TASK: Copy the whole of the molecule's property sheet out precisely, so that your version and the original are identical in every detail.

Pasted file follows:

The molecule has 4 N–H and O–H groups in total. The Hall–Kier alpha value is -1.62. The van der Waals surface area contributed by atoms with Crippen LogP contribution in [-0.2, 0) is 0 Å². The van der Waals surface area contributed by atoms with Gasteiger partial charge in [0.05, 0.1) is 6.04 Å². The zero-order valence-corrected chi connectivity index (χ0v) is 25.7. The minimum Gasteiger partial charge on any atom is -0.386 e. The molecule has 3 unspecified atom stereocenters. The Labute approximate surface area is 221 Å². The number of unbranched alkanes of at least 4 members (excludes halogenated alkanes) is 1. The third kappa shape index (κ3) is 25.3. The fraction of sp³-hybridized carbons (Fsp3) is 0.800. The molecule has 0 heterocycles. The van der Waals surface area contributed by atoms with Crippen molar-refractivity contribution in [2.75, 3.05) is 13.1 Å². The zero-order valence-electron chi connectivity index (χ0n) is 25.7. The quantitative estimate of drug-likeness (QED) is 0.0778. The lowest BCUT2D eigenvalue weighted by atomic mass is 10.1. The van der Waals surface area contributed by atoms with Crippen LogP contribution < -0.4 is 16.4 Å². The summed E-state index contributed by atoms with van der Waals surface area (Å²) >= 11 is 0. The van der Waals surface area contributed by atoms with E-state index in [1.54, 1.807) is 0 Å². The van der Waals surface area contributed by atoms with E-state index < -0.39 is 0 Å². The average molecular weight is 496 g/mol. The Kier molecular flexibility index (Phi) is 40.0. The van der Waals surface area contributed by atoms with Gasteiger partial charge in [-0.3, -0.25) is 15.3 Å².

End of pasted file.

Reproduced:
The molecule has 4 N–H and O–H groups in total. The Hall–Kier alpha value is -1.62. The van der Waals surface area contributed by atoms with Crippen LogP contribution in [-0.2, 0) is 0 Å². The van der Waals surface area contributed by atoms with Gasteiger partial charge in [0.05, 0.1) is 6.04 Å². The zero-order valence-corrected chi connectivity index (χ0v) is 25.7. The minimum Gasteiger partial charge on any atom is -0.386 e. The molecule has 3 unspecified atom stereocenters. The Labute approximate surface area is 221 Å². The number of unbranched alkanes of at least 4 members (excludes halogenated alkanes) is 1. The third kappa shape index (κ3) is 25.3. The fraction of sp³-hybridized carbons (Fsp3) is 0.800. The molecule has 0 heterocycles. The van der Waals surface area contributed by atoms with Crippen molar-refractivity contribution in [2.75, 3.05) is 13.1 Å². The zero-order valence-electron chi connectivity index (χ0n) is 25.7. The quantitative estimate of drug-likeness (QED) is 0.0778. The lowest BCUT2D eigenvalue weighted by atomic mass is 10.1. The van der Waals surface area contributed by atoms with Crippen LogP contribution < -0.4 is 16.4 Å². The summed E-state index contributed by atoms with van der Waals surface area (Å²) >= 11 is 0. The van der Waals surface area contributed by atoms with E-state index in [1.54, 1.807) is 0 Å². The van der Waals surface area contributed by atoms with E-state index < -0.39 is 0 Å². The average molecular weight is 496 g/mol. The Kier molecular flexibility index (Phi) is 40.0. The van der Waals surface area contributed by atoms with Gasteiger partial charge in [-0.3, -0.25) is 15.3 Å².